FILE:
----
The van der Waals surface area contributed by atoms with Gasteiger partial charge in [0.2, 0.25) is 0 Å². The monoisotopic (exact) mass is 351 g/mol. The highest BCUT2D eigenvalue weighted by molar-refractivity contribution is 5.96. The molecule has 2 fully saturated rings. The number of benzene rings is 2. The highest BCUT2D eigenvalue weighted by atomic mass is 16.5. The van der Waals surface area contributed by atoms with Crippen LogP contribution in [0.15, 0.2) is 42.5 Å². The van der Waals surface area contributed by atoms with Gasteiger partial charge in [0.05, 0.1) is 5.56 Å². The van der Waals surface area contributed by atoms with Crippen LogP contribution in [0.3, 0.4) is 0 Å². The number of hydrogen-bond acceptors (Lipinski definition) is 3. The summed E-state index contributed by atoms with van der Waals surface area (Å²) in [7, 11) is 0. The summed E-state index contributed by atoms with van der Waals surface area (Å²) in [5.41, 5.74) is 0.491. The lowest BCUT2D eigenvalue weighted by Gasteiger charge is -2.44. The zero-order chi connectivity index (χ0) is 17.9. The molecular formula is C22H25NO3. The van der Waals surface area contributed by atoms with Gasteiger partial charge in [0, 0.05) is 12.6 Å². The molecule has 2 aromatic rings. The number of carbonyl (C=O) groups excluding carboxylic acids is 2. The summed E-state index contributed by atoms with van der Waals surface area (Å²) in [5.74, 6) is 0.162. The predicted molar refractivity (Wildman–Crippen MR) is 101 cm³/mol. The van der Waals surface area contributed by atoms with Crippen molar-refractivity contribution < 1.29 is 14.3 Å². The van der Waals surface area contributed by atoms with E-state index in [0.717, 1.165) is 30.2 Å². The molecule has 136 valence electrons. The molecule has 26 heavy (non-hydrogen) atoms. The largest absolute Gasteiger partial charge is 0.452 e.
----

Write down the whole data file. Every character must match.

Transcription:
The van der Waals surface area contributed by atoms with Gasteiger partial charge in [0.2, 0.25) is 0 Å². The monoisotopic (exact) mass is 351 g/mol. The highest BCUT2D eigenvalue weighted by molar-refractivity contribution is 5.96. The molecule has 2 fully saturated rings. The number of benzene rings is 2. The highest BCUT2D eigenvalue weighted by atomic mass is 16.5. The van der Waals surface area contributed by atoms with Crippen LogP contribution in [0.15, 0.2) is 42.5 Å². The van der Waals surface area contributed by atoms with Gasteiger partial charge in [0.05, 0.1) is 5.56 Å². The van der Waals surface area contributed by atoms with Crippen LogP contribution in [0.3, 0.4) is 0 Å². The number of hydrogen-bond acceptors (Lipinski definition) is 3. The summed E-state index contributed by atoms with van der Waals surface area (Å²) in [7, 11) is 0. The summed E-state index contributed by atoms with van der Waals surface area (Å²) in [5.41, 5.74) is 0.491. The lowest BCUT2D eigenvalue weighted by Gasteiger charge is -2.44. The zero-order chi connectivity index (χ0) is 17.9. The molecular formula is C22H25NO3. The van der Waals surface area contributed by atoms with Gasteiger partial charge in [0, 0.05) is 12.6 Å². The molecule has 2 aromatic rings. The number of carbonyl (C=O) groups excluding carboxylic acids is 2. The summed E-state index contributed by atoms with van der Waals surface area (Å²) in [5.74, 6) is 0.162. The predicted molar refractivity (Wildman–Crippen MR) is 101 cm³/mol. The van der Waals surface area contributed by atoms with Crippen molar-refractivity contribution < 1.29 is 14.3 Å². The van der Waals surface area contributed by atoms with E-state index in [0.717, 1.165) is 30.2 Å². The molecule has 136 valence electrons. The molecule has 26 heavy (non-hydrogen) atoms. The largest absolute Gasteiger partial charge is 0.452 e.